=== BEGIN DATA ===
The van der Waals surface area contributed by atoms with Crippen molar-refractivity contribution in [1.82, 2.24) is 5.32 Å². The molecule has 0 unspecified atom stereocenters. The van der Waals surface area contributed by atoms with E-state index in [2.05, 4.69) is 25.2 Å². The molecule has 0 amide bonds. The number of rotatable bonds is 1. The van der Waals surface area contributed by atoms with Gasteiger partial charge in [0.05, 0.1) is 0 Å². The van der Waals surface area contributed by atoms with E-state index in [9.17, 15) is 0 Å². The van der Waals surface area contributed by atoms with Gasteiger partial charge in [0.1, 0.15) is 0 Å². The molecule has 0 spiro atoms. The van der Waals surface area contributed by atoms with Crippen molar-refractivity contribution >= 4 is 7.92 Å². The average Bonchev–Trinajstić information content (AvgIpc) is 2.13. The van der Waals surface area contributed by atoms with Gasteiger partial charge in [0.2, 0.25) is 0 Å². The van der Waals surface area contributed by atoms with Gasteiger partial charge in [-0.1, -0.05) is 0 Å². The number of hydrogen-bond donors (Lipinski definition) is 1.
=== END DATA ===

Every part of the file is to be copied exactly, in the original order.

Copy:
The van der Waals surface area contributed by atoms with Crippen molar-refractivity contribution in [1.82, 2.24) is 5.32 Å². The molecule has 0 unspecified atom stereocenters. The van der Waals surface area contributed by atoms with E-state index in [2.05, 4.69) is 25.2 Å². The molecule has 0 amide bonds. The number of rotatable bonds is 1. The van der Waals surface area contributed by atoms with Gasteiger partial charge in [0.05, 0.1) is 0 Å². The van der Waals surface area contributed by atoms with E-state index in [9.17, 15) is 0 Å². The van der Waals surface area contributed by atoms with Gasteiger partial charge in [0.1, 0.15) is 0 Å². The molecule has 0 spiro atoms. The van der Waals surface area contributed by atoms with Crippen molar-refractivity contribution >= 4 is 7.92 Å². The average Bonchev–Trinajstić information content (AvgIpc) is 2.13. The van der Waals surface area contributed by atoms with Gasteiger partial charge in [0.2, 0.25) is 0 Å². The van der Waals surface area contributed by atoms with Gasteiger partial charge in [-0.1, -0.05) is 0 Å². The number of hydrogen-bond donors (Lipinski definition) is 1.